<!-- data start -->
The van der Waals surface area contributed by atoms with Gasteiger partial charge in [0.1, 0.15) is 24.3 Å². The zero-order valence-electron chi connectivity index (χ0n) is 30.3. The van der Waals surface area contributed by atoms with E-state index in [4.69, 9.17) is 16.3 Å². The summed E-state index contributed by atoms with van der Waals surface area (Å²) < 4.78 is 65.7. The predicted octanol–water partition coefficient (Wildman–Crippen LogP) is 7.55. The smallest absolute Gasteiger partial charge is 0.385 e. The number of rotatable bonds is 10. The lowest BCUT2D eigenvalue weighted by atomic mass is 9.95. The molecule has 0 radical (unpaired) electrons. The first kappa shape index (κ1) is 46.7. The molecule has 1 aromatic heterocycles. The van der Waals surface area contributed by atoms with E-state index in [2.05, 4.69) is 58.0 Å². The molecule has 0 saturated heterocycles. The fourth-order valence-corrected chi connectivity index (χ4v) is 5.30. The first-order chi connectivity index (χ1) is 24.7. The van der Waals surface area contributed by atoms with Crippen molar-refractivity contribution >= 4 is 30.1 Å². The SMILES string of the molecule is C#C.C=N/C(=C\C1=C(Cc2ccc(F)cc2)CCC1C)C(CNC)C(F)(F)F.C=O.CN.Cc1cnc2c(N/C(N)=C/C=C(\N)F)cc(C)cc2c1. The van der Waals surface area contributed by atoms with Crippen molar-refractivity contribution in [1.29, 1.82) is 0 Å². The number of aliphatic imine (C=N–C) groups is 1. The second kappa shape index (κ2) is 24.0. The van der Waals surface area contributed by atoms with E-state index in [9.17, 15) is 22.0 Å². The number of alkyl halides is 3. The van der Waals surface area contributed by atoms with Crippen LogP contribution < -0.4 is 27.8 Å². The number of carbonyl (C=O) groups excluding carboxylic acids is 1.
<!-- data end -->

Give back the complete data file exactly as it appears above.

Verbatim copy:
The van der Waals surface area contributed by atoms with Gasteiger partial charge in [0.1, 0.15) is 24.3 Å². The zero-order valence-electron chi connectivity index (χ0n) is 30.3. The van der Waals surface area contributed by atoms with E-state index in [4.69, 9.17) is 16.3 Å². The summed E-state index contributed by atoms with van der Waals surface area (Å²) < 4.78 is 65.7. The predicted octanol–water partition coefficient (Wildman–Crippen LogP) is 7.55. The smallest absolute Gasteiger partial charge is 0.385 e. The number of rotatable bonds is 10. The lowest BCUT2D eigenvalue weighted by atomic mass is 9.95. The molecule has 0 radical (unpaired) electrons. The first kappa shape index (κ1) is 46.7. The molecule has 1 aromatic heterocycles. The van der Waals surface area contributed by atoms with E-state index in [2.05, 4.69) is 58.0 Å². The molecule has 0 saturated heterocycles. The fourth-order valence-corrected chi connectivity index (χ4v) is 5.30. The first-order chi connectivity index (χ1) is 24.7. The van der Waals surface area contributed by atoms with Crippen molar-refractivity contribution >= 4 is 30.1 Å². The SMILES string of the molecule is C#C.C=N/C(=C\C1=C(Cc2ccc(F)cc2)CCC1C)C(CNC)C(F)(F)F.C=O.CN.Cc1cnc2c(N/C(N)=C/C=C(\N)F)cc(C)cc2c1. The van der Waals surface area contributed by atoms with Crippen molar-refractivity contribution in [1.29, 1.82) is 0 Å². The number of aliphatic imine (C=N–C) groups is 1. The second kappa shape index (κ2) is 24.0. The van der Waals surface area contributed by atoms with E-state index in [9.17, 15) is 22.0 Å². The number of alkyl halides is 3. The van der Waals surface area contributed by atoms with Crippen LogP contribution < -0.4 is 27.8 Å². The number of carbonyl (C=O) groups excluding carboxylic acids is 1.